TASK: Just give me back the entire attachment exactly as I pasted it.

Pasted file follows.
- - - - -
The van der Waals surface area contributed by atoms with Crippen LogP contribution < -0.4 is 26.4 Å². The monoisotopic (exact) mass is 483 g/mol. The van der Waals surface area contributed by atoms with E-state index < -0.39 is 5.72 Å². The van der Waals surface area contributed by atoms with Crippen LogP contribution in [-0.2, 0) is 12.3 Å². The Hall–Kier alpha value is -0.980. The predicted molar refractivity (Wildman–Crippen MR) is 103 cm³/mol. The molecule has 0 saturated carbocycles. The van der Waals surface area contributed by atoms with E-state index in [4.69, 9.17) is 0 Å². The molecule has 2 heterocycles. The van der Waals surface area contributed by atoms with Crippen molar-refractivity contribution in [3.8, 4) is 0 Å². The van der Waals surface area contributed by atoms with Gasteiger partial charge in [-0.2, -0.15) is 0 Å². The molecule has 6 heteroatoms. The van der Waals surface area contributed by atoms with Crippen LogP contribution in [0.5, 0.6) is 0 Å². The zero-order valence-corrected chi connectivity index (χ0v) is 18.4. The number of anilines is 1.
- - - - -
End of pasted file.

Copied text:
The van der Waals surface area contributed by atoms with Crippen LogP contribution < -0.4 is 26.4 Å². The monoisotopic (exact) mass is 483 g/mol. The van der Waals surface area contributed by atoms with E-state index < -0.39 is 5.72 Å². The van der Waals surface area contributed by atoms with Crippen LogP contribution in [-0.2, 0) is 12.3 Å². The Hall–Kier alpha value is -0.980. The predicted molar refractivity (Wildman–Crippen MR) is 103 cm³/mol. The molecule has 0 saturated carbocycles. The van der Waals surface area contributed by atoms with E-state index in [4.69, 9.17) is 0 Å². The molecule has 2 heterocycles. The van der Waals surface area contributed by atoms with Crippen molar-refractivity contribution in [3.8, 4) is 0 Å². The van der Waals surface area contributed by atoms with Gasteiger partial charge in [-0.2, -0.15) is 0 Å². The molecule has 6 heteroatoms. The van der Waals surface area contributed by atoms with Crippen LogP contribution in [0.5, 0.6) is 0 Å². The zero-order valence-corrected chi connectivity index (χ0v) is 18.4. The number of anilines is 1.